Their parents used to burn down felled leaves and weeds. But through mulching, students learned not to do so and instead use it to cover the top soil. Sanchez said this was meant to keep the soil moist and conducive for plants. He added that this way, they need not water the crops often. They were also taught how to turn animal wastes into compost fertilizer, which would otherwise be treated as waste by their parents.

On their third year, Alcadev students learn how to concoct natural pesticide instead of using chemical pesticide. The ingredients of a natural insect attractant could be found among their kitchen supples – vinegar, sugar and water. They place the solution near the crops so that pests would be attracted to it, and trapped. They also planted onions and lemongrass near their crops as these are also natural insect repellants.

“It was very different from what we knew before and it was hard to implement. Both Trifpss and Alcadev brought big changes to our community. The sustainable farming helped us realize that we can improve our lives without damaging the environment, and by caring for animals,” Campos said.

Students also develop a whole-year planting plan, which includes intercropping. In the past, they only harvested upland rice once a year. But through intercropping, they not only have upland rice but corn and sweet potatoes as well.

To address the gap between parents and students, Joey Dorilag, an Alcadev teacher and head of the Food and Security Project of the school, told Bulatlat they held a series of trainings designed for parents so that their knowledge on the new technology and farming means would meet halfway. The trainings worked and the new technology and farming were eventually adapted by the parents.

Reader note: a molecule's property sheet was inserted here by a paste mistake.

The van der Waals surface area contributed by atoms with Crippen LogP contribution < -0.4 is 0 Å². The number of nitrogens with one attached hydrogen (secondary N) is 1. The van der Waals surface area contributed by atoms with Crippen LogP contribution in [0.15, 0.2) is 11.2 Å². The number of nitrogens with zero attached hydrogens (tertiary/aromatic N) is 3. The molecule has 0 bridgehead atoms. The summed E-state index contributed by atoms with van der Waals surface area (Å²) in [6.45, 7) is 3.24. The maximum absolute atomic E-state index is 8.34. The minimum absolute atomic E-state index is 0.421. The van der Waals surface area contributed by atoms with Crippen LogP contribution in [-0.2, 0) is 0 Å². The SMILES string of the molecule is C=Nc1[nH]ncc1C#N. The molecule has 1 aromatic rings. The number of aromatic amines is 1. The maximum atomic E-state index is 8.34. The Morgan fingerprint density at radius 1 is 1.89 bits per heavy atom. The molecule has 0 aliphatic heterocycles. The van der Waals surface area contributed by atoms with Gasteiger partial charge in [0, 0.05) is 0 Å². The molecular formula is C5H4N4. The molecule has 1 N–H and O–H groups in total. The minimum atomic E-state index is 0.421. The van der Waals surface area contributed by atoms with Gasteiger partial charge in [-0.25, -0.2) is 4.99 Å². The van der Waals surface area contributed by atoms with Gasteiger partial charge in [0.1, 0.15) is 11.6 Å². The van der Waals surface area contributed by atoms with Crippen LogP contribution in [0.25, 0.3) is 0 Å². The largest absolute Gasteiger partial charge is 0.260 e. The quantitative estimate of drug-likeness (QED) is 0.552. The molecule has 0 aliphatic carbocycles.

In a primer furnished to, food crop production has increased from 38 percent to 2007 to 88 percent in 2013. The increase has allowed families to send their children to college and sustain their needs.

“Before, our produce was only meant for our consumption. Today, we can sell some of our produce so we can buy salt, sugar and other needs,” Campos said.

Dorilag said they also introduced cash crops, such as abaca so Lumad families could earn more.

Such improvement in their livelihoods is a big leap as the Caraga region is among the poorest in the country according to government data. The Department of Social Welfare and Development said in a study in 2013 that half of the region’s 2.4 million population are living under the poverty threshold, despite the increase in the region’s gross domestic product from 7.4 percent in 2010 to 9.6 percent.

A school longed for by Lumad

Alcadev graduate and now a parateacher for Trifpss Glorivic Belandres said the two Lumad schools were longed for by their tribe as most of their elders were not able to go to school. The government-run school is about 16 kilometers away from their community.